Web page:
Monday, March 9, 2009

Presence or Absence

Low quality in product and service is bugging Rus and Cliff lately. The weather's unsettled, we don't feel like we're either here or there, and we reach but cannot hold.
There's something missing and I think I saw what that is yesterday. While Nancy had some business at Camp Hill Shopping Center, I wandered around the suburban apartment complex nearby to work up an appetite for our upcoming free lunch at Arby's (it is economically advantageous to be married to the Coupon Queen). This nameless sprawl is older, but not low-rent, given its location in the second most prosperous community in the metro area. It was, however, appalling in its resolute and regimented blandness. Lots of grass to maintain, and mulched beds with 1' high shrubs, but no outdoor space to actually use. Barracks, chicken coops, human warehouses splayed out like spokes on a broken wheel with no center... I realized this was all built and operated by bean-counters to generate income for absentee investors. Aristotlean rationality only -- and there is the problem. No quality here, in design, function, architecture or that indefinable joy in nature; if creativity and the numinous are not partnered with cognition, there is nothing to enjoy, nothing to love, no sense of purpose.
Quality is a force, like nature, hard to identify except in its presence or absence. To the complete rationalist, these do not have real existence, and certainly no value, because you cannot quantify them. One of my many gripes with the WWII and Silent generations is this rejection of wholeness and authenticity (which led to ugly entities like the apartment complex) and embrace of the artificial and the strictly ordered. Life and joy must be killed on sight; cold, quiet isolation and obedience to the authorities in power are your lot. You must surrender your senses. Buy something on credit.
Try to research "quality" and all you will find will be about business processes and products. I remember hearing about TQM, Total Quality Management, the biz buzzword at C&P Telephone decades ago. I foolishly thought they were on to something until I read it and burst out laughing. No chance. The only thinking on this elusive concept, quality, was by Robert Pirsig in his 1974 book, "Zen and the Art of Motorcycle Maintenance," which is a sort of Socratic dialogue taking place during a 17-day motorcycle journey to California. He found it hard to describe, but the quick take is that to understand the concept and experience it, a person should use both sides of the brain, rationality and Zen-like nonconceptualizing. Using these "maps" together, that apartment abomination could have been designed and built to be profit-producing and a pleasant place to live.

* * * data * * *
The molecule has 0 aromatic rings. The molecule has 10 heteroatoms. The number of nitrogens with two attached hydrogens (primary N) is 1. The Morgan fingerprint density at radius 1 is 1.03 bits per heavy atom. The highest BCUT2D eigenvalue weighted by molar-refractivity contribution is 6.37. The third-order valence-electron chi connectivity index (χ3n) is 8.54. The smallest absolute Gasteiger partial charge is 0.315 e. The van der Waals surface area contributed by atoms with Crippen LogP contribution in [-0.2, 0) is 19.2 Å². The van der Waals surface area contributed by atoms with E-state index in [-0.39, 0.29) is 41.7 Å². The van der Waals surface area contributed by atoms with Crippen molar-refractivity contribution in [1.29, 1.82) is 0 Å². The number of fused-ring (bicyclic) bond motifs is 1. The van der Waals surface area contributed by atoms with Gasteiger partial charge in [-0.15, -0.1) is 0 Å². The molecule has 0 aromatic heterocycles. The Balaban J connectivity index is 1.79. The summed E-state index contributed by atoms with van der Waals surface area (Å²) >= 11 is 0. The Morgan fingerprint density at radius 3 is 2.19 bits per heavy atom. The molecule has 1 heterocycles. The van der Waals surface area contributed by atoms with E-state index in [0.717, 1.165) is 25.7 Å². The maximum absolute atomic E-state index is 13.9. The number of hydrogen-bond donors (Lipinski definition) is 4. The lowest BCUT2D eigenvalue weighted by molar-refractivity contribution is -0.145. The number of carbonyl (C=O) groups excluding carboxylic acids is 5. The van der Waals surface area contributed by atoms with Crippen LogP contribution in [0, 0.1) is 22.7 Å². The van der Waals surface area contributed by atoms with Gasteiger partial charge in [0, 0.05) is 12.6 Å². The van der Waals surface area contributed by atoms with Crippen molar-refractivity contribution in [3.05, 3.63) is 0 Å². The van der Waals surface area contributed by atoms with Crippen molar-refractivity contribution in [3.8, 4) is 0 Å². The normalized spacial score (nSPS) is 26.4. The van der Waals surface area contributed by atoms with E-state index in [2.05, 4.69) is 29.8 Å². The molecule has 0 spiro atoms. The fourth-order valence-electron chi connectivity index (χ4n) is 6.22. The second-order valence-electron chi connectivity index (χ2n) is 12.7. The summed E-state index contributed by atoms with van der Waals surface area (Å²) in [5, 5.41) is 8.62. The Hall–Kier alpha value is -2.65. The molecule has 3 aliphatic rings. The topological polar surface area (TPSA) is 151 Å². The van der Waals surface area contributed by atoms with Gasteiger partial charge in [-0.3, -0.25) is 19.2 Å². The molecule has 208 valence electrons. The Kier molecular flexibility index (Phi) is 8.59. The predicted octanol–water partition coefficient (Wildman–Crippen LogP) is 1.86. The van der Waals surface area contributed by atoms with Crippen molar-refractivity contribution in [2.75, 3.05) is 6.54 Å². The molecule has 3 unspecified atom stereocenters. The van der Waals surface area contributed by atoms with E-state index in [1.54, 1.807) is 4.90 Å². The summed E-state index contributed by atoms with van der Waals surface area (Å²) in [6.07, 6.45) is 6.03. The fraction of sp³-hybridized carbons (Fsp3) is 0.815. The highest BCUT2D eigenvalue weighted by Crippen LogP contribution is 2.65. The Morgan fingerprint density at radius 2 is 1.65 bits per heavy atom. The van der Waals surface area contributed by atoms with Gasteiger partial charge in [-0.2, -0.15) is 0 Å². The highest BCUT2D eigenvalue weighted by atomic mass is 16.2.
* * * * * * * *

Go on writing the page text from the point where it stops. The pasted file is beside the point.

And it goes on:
I can't be objective here, but compare the Justin Timerlake/Janet Jackson Superbowl performance a while ago to Bruce Springsteen's this year. Which one was authentic and true?
More apples to apples, compare a Chevette and a Honda Civic.
Or try Clark's shoes and whatever Wal-Mart offers. Whom do you trust on that?
More lack of objectivity, but put Miles Davis and any rap fool side-by-side. Or Ray Charles next to any top-20 "country" fool.
Maybe the American idea of quality is just what thrills a shallow ego, like McMansions and Escalades.
Why are quality people so rare? I've got a unique one here who glows like Venus in the sky. And I remember three artistic families from years ago in Richmond, who were so unlike the usual suspects that they might have been aliens.
Budweiser and Sam Adams. Do people think they don't deserve quality, or just have no clue?
So quality has to be teased out; it cannot be present if we do not care enough to know ourselves.
Quality lasts, most would admit. Time is powerless to diminish Bach's music. What is done well and truly is done forever.
Once we had a perfect pizza at an outdoor cafe near the Pantheon in Rome on a sunny, vibrant day. That was it, what we can't define in words; but we know it when we see it, feel it, taste it, or hear it. But not very often.

No comments:

Post a Comment